What might Covid-19 really mean going forward?

24th March 2020


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Another day, another set of restrictions on air services and announcements from airlines over grounded aircraft.  Use of the word ‘unprecedented’ is not unwarranted.  Only two months ago the industry was looking at the patterns of demand and bounce-back arising from previous disease outbreaks, including SARS (2003), Avian Flu (2005 & 2013) and MERS Flu (2015) as a likely outcome.  On the 20th February, IATA presented data illustrating the impact on aviation from each of these events, showing, presumably with a level of optimism, the rate at which the industry recovered.  It is increasingly clear that this data provides no real guidance on the global impact of Covid-19 and we are in uncharted territory.

A number of things are different this time around, but key to all of these is the rapid global spread of the virus in a way never seen before in living history, driven partly by the higher propensity to travel of those in Europe and North America than in other parts of the world.  Perhaps the key difference between previous outbreaks and the situation today is that the downturn in aviation is no longer driven just by fear of travel, or even the restrictions imposed by some governments on travel, both of which historically eased and led to the rapid bounce-backs in demand, but rather the significant global economic shock which will inevitably result from the economic ‘lock-down’.  It seems increasingly likely that the economic repercussions will be greater than the economic downturn in 2008/09, despite the best efforts of governments around the world to support their economies. 

For aviation, with its strong correlation to economic drivers such as GDP, this is clearly bad news and the parking of aircraft currently hides the inevitable truth that some of these airlines and aircraft may not return to the skies.  Even the fall of oil prices to $25 per barrel is unlikely to provide sufficient stimulus when the industry is able to mobilise again.  It is likely that, for the near future at least, airline fleets will be reduced in size.  This may mean that we have seen the end of regular service by the Airbus A380 with several key operators for example and other reductions in capacity.  The airlines are, as best they can in these uncertain times, clearly preparing to match capacity to lower demand going forward.

This poses a dilemma for a number of stakeholders in aviation, which has been seen globally by many as driving a virtuous circle whereby air services create connectivity that, in turn, improves the economic performance drives forward further growth symbiotically.  This is evident in announcements, at least by the UK Government, that it wants to ensure that the aviation sector is ready to go again in the aftermath of the crisis so as to help drive the global economic recovery.  Unfortunately, to date, this has not been manifested with tangible sector specific support.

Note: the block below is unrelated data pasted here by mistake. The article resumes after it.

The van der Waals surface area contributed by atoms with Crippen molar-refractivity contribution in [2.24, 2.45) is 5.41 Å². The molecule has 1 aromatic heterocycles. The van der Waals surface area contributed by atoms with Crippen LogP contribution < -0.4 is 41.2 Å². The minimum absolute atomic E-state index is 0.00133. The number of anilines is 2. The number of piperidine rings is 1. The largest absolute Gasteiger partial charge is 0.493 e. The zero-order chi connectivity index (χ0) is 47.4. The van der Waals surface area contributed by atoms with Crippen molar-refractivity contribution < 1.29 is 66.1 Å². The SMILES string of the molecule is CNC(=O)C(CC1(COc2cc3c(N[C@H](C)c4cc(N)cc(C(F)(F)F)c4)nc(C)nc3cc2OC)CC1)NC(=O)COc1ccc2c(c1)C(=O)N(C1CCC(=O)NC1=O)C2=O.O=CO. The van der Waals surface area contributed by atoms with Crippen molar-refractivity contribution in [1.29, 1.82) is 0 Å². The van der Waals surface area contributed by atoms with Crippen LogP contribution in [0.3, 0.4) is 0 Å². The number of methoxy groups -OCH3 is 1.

Whatever support is put in place in the coming weeks, it is inevitable that, with fewer aircraft, many airports will lose routes in the medium to long term.  Airlines will be focusing their return to the skies on the biggest economic centres with the highest yields, to the detriment of weaker regional economies around the world.  This simple fact means that airports, regional economic stakeholders and governments need to consider their strategies now to ensure they do not miss out entirely when the recovery comes.

Key to this will be making a credible case for supporting the airlines and airports in the first place, so that they are able to deliver vital connectivity again when the crisis comes to an end.  A few airlines were originally taking a stance that they do not endorse government support, presumably because they saw the opportunity for short-term benefits from reduced competition as their weaker compatriots fall away.  This stance could be short-sighted, though, because these larger airlines are precisely the carriers who have deserted point to point flying from the regions to focus on their core hubs.  If governments fail to support airlines that can drive regional economic growth, this will damage economic recovery overall and, in turn, damage the prospects of these national carriers and the hubs that they serve.  Hence, where possible, making the case for regional or national intervention is critical.

As we move forward though, it will be airports and their regional stakeholders who will need to pitch themselves against each other to secure their share of capacity.  The quality of the case made will be important and is likely to cover not only a credible and competitive commercial offer, but will also need to convince airlines that the regional economy has what it takes to justify their commitment to a route or airport.  Strange as it may seem, stakeholders that plan now for their trajectory to recovery are more likely to be successful in the new competitive landscape. 

Finally, it is worth considering how airports need to continue planning for their futures.  The global importance of air travel means that we will see a bounce-back, we will see a return to growth.  Typical airport planning and delivery timeframes mean that we must continue to plan for that growth; plan for the infrastructure that will be needed; and take this opportunity to seek to secure the right to grow through the planning system.  The recent growth of air travel saw real pressure on the infrastructure at many airports often leaving insufficient time to plan properly.  Those airports should see this not as a time to take their foot off the pedal, but rather as the breathing space they need to properly plan their strategic growth before that pressure returns.